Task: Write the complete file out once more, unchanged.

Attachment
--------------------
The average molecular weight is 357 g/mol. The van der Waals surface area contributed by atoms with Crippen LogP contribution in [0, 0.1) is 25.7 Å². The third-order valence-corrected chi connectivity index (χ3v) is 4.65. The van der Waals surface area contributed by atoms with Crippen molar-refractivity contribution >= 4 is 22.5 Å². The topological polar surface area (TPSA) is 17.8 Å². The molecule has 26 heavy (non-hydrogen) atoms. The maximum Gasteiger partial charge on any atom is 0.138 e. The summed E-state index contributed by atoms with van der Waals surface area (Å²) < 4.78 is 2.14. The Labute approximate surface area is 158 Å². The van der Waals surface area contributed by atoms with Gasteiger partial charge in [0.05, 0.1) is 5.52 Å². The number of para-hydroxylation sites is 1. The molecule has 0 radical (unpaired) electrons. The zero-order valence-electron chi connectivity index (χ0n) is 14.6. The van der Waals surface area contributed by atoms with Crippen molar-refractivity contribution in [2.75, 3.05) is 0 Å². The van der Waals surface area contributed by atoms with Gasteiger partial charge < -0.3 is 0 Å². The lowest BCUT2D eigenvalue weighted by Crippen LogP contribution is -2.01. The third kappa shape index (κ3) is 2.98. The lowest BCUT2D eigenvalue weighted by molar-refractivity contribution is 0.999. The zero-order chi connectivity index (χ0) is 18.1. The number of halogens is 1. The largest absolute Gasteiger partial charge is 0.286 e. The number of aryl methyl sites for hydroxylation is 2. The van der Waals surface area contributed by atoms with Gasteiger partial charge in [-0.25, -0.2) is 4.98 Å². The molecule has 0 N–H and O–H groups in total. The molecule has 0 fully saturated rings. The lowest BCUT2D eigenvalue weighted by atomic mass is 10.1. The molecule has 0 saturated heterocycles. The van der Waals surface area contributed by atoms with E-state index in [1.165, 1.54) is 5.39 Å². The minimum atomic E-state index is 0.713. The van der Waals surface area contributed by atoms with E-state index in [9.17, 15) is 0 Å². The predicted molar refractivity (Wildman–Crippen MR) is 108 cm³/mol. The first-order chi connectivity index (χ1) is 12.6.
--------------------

The average molecular weight is 357 g/mol. The van der Waals surface area contributed by atoms with Crippen LogP contribution in [0, 0.1) is 25.7 Å². The third-order valence-corrected chi connectivity index (χ3v) is 4.65. The van der Waals surface area contributed by atoms with Crippen molar-refractivity contribution >= 4 is 22.5 Å². The topological polar surface area (TPSA) is 17.8 Å². The molecule has 26 heavy (non-hydrogen) atoms. The maximum Gasteiger partial charge on any atom is 0.138 e. The summed E-state index contributed by atoms with van der Waals surface area (Å²) < 4.78 is 2.14. The Labute approximate surface area is 158 Å². The van der Waals surface area contributed by atoms with Gasteiger partial charge in [0.05, 0.1) is 5.52 Å². The number of para-hydroxylation sites is 1. The molecule has 0 radical (unpaired) electrons. The zero-order valence-electron chi connectivity index (χ0n) is 14.6. The van der Waals surface area contributed by atoms with Crippen molar-refractivity contribution in [2.75, 3.05) is 0 Å². The van der Waals surface area contributed by atoms with Gasteiger partial charge < -0.3 is 0 Å². The lowest BCUT2D eigenvalue weighted by Crippen LogP contribution is -2.01. The third kappa shape index (κ3) is 2.98. The lowest BCUT2D eigenvalue weighted by molar-refractivity contribution is 0.999. The zero-order chi connectivity index (χ0) is 18.1. The number of halogens is 1. The largest absolute Gasteiger partial charge is 0.286 e. The number of aryl methyl sites for hydroxylation is 2. The van der Waals surface area contributed by atoms with Gasteiger partial charge in [-0.25, -0.2) is 4.98 Å². The molecule has 0 N–H and O–H groups in total. The molecule has 0 fully saturated rings. The lowest BCUT2D eigenvalue weighted by atomic mass is 10.1. The molecule has 0 saturated heterocycles. The van der Waals surface area contributed by atoms with E-state index in [1.165, 1.54) is 5.39 Å². The minimum atomic E-state index is 0.713. The van der Waals surface area contributed by atoms with E-state index in [9.17, 15) is 0 Å². The predicted molar refractivity (Wildman–Crippen MR) is 108 cm³/mol. The first-order chi connectivity index (χ1) is 12.6.